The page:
Court Stops State from Imposing Draconian Medi-Cal Rate Cuts
LOS ANGELES--(BUSINESS WIRE)-- In a case filed by Hooper, Lundy & Bookman, PC on behalf of the California Hospital Association, the federal district court for the Central District of California late yesterday issued a preliminary injunction prohibiting California regulators from implementing a severe rate reduction to hospitals providing skilled nursing care services to Medi-Cal beneficiaries. The complaint was filed on November 1, 2011.
“From a health care services perspective, this ruling is important because the cuts very likely would have caused many rural facilities, including entire hospitals, to close,” said Lloyd Bookman, lead attorney in the case. “From a legal perspective, this ruling is significant because the court stopped a rate cute that had been approved by federal Medicaid regulators.”
By issuing a preliminary injunction in the case, the court has indicated that the California Hospital Association’s case has a high likelihood of succeeding.
“Although keenly aware of the State’s fiscal difficulties, the Court believes that the balance of equities and the public interest strongly favor the issuance of an injunction,” U.S. District Court Judge Christina Snyder wrote in her ruling. “. . . the State’s fiscal crisis does not outweigh the serious irreparable injury plaintiffs would suffer absent the issuance of an injunction.”
At issue in the case is the recent approval by the Centers for Medicare and Medicaid Services (CMS) of a proposed State Plan Amendment, requesting unprecedented cuts in Medi-Cal reimbursement, in order to help fill the state’s budget gap. CMS approved this draconian cut in reimbursement despite numerous state and federal court rulings finding such that such cuts violate federal Medicaid law and despite the state’s inability to prove that such cuts will not adversely affect access to hospital skilled nursing care for Medi-Cal beneficiaries.
“Such a massive payment reduction would almost immediately threaten the ability of many hospitals to continue to operate skilled nursing units,” Bookman said. “If these units are forced to close, it will, at worst, create significant gaps in access to such services for Medi-Cal beneficiaries, particularly those residing in already medically underserved, rural areas. At best, the cut would cause significant delay in patients obtaining needed services.” Bookman further predicted that patients would be forced to remain in acute care settings, or transferred to less qualified freestanding facilities.
Charges HLB made in the complaint include:
- The rate cuts result in hospitals being improperly deprived of their privately enforceable right to be free of government imposed takings of private property without just compensation that is guaranteed under the U. S. Constitution.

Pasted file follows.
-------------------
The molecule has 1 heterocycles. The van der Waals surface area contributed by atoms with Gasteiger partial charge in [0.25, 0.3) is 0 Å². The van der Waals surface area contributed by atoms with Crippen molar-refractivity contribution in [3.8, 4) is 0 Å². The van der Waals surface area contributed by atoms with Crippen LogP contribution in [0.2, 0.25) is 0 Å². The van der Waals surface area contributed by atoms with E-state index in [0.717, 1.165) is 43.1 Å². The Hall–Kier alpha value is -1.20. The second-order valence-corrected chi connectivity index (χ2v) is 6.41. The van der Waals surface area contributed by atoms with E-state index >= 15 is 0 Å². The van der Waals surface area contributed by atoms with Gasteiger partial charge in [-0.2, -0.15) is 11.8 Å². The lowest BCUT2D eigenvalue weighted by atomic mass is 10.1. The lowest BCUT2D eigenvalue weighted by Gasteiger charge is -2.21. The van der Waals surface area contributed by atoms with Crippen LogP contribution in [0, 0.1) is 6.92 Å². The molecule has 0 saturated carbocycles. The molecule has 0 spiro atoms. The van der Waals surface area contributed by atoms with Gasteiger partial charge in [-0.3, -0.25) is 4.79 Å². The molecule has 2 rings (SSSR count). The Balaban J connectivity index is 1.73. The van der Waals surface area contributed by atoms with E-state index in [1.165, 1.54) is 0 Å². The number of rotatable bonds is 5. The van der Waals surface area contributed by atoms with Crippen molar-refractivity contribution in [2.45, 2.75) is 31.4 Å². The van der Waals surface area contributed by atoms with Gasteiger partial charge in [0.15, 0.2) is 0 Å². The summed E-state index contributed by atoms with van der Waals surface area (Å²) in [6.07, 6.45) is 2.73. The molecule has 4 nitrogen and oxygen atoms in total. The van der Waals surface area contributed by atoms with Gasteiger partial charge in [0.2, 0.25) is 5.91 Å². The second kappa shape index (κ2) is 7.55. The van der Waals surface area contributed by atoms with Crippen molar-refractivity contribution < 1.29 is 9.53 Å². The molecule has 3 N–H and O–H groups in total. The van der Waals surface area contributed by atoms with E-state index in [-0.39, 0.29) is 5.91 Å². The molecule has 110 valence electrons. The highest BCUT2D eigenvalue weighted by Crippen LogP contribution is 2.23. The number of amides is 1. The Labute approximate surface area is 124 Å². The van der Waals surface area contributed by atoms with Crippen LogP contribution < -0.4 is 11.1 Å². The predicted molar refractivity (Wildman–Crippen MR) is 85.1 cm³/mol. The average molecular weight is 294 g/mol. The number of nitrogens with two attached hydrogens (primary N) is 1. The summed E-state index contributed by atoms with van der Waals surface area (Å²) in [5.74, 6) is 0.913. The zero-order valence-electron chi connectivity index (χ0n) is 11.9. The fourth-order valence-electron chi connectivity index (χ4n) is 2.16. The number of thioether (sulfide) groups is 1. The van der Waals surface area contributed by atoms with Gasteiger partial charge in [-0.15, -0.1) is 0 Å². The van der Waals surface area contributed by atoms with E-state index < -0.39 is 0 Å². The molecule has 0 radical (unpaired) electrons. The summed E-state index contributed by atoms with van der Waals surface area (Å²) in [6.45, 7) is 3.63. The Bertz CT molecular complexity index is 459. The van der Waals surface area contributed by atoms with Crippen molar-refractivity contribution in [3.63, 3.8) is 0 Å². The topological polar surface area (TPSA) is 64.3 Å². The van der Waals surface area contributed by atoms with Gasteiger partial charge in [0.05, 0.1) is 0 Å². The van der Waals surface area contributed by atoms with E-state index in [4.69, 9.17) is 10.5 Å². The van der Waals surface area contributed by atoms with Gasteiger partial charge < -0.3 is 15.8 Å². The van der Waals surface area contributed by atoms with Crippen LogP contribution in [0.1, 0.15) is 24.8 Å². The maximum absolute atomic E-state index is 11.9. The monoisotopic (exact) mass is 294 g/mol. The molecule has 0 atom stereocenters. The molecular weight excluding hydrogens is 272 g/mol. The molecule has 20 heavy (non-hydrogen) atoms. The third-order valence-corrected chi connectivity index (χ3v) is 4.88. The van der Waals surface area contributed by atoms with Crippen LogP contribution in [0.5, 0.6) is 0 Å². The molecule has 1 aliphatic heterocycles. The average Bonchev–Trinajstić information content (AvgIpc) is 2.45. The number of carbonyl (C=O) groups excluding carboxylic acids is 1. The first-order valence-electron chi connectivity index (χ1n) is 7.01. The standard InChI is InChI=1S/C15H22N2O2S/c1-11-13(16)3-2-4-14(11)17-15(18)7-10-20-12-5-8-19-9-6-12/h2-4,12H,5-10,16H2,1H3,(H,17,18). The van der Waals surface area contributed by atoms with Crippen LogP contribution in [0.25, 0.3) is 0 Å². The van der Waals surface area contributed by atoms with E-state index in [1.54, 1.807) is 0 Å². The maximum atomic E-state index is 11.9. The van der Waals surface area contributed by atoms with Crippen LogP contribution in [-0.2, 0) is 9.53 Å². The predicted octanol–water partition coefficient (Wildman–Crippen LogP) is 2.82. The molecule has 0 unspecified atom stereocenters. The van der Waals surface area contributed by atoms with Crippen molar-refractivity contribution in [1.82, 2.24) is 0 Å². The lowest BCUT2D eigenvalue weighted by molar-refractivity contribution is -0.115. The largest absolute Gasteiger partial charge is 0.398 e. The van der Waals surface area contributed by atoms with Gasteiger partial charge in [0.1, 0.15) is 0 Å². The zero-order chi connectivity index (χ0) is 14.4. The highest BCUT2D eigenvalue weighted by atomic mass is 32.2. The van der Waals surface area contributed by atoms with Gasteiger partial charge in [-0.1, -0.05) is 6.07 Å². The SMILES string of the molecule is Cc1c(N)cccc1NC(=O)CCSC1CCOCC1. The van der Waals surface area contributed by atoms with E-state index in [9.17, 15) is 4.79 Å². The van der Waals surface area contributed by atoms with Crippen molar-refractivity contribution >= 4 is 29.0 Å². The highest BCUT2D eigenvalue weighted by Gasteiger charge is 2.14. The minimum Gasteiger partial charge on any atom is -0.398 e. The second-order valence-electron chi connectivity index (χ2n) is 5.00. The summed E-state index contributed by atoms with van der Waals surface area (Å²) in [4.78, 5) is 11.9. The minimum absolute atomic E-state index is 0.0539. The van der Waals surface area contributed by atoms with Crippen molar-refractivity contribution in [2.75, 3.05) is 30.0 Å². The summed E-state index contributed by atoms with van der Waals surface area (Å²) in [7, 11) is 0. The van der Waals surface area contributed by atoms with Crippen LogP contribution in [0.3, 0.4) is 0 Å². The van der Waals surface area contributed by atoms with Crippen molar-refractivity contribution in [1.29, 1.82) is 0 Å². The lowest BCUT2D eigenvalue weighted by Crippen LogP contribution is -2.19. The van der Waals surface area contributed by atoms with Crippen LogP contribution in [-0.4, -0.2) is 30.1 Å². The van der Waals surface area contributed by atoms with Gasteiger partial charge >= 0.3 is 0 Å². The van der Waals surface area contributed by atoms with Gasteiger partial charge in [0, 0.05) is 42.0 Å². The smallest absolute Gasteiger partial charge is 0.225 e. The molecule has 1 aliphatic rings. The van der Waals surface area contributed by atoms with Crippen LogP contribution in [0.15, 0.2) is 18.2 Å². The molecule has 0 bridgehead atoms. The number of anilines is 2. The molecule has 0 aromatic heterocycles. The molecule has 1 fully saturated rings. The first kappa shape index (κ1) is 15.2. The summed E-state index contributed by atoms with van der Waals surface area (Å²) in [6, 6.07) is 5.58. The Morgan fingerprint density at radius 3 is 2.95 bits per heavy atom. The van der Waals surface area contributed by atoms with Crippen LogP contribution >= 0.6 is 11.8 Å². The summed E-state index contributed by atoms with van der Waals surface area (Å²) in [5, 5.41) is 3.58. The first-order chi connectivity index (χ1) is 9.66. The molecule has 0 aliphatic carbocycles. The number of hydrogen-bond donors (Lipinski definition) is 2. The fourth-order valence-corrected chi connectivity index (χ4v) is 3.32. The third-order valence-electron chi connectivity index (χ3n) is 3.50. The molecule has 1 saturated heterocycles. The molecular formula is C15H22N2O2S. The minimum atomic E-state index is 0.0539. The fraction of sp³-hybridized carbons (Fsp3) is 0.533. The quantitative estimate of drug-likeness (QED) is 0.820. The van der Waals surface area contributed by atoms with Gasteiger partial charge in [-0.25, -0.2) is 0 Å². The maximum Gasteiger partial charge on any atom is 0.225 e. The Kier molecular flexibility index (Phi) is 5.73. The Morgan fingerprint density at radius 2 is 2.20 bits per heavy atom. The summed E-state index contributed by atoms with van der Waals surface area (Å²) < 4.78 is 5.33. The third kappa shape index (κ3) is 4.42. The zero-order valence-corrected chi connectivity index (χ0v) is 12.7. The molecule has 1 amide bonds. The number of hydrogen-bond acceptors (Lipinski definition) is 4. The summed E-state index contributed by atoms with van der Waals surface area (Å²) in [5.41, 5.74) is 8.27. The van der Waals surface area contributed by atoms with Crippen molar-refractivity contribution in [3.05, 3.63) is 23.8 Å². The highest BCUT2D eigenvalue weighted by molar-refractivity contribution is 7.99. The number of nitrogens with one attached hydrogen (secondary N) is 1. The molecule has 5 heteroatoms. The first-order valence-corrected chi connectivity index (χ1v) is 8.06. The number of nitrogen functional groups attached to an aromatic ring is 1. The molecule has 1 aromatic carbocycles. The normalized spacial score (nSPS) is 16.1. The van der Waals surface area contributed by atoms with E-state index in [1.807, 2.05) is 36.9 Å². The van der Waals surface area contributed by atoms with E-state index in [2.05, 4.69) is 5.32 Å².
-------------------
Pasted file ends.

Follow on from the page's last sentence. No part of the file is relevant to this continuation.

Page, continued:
- The rate reduction is invalid because it will effectively dictate that skilled nursing care is being covered and reimbursed under Medi-Cal in a manner that is not in the best interests of patients. Hospital units, known as distinct part/nursing facilities (DP/NFs) often furnish a higher level of care than freestanding nursing facilities and are often the only source of higher level skilled nursing care in their communities. DP/NFs will be forced to close and/or restrict Medi-Cal services, forcing patients to be placed in freestanding nursing facilities.
- Neither the California Legislature nor the Department of Health Care Services considered the factors of efficiency, economy, quality of care and access to services prior to authorizing the rate reduction, as required by federal Medicaid law.
- The rate cuts will in fact deprive Medi-Cal patients of access to skilled nursing care by causing many facilities to close or withdraw from Medi-Cal.
- CMS's approval of the rate cuts was arbitrary and capricious because it failed to ensure that federal law's requirements that rates be consistent with quality and access were met.
About Hooper, Lundy & Bookman, PC: HLB is the largest law practice in the country dedicated solely to representing health care providers in complex litigation, regulatory and transactional matters. With clients in all 50 states and offices in Los Angeles, San Francisco, San Diego, and Washington, D.C., we serve a broad array of health care providers, ranging from the largest national health care organizations, to community hospitals and other providers. For more information, visit the firm’s website at www.health-law.com.
KEYWORDS: United States North America California
INDUSTRY KEYWORDS: Health Hospitals Public Policy/Government Public Policy State/Local White House/Federal Government Nursing General Health